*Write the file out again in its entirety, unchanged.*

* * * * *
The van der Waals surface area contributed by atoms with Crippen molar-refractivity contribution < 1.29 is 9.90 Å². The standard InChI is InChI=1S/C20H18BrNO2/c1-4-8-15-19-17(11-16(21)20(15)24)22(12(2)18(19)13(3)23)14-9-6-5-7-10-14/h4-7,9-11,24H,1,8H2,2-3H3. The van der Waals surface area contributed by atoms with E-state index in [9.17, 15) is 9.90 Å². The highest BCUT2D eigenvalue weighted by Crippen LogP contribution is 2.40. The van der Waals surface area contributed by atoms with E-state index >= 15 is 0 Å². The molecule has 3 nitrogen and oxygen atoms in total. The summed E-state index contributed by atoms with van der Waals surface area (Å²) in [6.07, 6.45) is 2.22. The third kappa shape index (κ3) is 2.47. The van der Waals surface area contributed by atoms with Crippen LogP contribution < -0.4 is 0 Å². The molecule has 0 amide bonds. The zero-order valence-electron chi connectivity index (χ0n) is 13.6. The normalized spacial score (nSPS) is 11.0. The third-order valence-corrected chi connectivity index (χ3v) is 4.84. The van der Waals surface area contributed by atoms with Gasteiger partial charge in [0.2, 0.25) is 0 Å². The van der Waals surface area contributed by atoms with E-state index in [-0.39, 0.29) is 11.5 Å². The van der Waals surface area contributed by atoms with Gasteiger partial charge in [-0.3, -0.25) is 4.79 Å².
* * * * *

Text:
The van der Waals surface area contributed by atoms with Crippen molar-refractivity contribution < 1.29 is 9.90 Å². The standard InChI is InChI=1S/C20H18BrNO2/c1-4-8-15-19-17(11-16(21)20(15)24)22(12(2)18(19)13(3)23)14-9-6-5-7-10-14/h4-7,9-11,24H,1,8H2,2-3H3. The van der Waals surface area contributed by atoms with E-state index in [9.17, 15) is 9.90 Å². The highest BCUT2D eigenvalue weighted by Crippen LogP contribution is 2.40. The van der Waals surface area contributed by atoms with E-state index >= 15 is 0 Å². The molecule has 3 nitrogen and oxygen atoms in total. The summed E-state index contributed by atoms with van der Waals surface area (Å²) in [6.07, 6.45) is 2.22. The third kappa shape index (κ3) is 2.47. The van der Waals surface area contributed by atoms with Crippen LogP contribution < -0.4 is 0 Å². The molecule has 0 amide bonds. The zero-order valence-electron chi connectivity index (χ0n) is 13.6. The normalized spacial score (nSPS) is 11.0. The third-order valence-corrected chi connectivity index (χ3v) is 4.84. The van der Waals surface area contributed by atoms with Gasteiger partial charge in [0.2, 0.25) is 0 Å². The van der Waals surface area contributed by atoms with E-state index in [-0.39, 0.29) is 11.5 Å². The van der Waals surface area contributed by atoms with Gasteiger partial charge in [-0.3, -0.25) is 4.79 Å².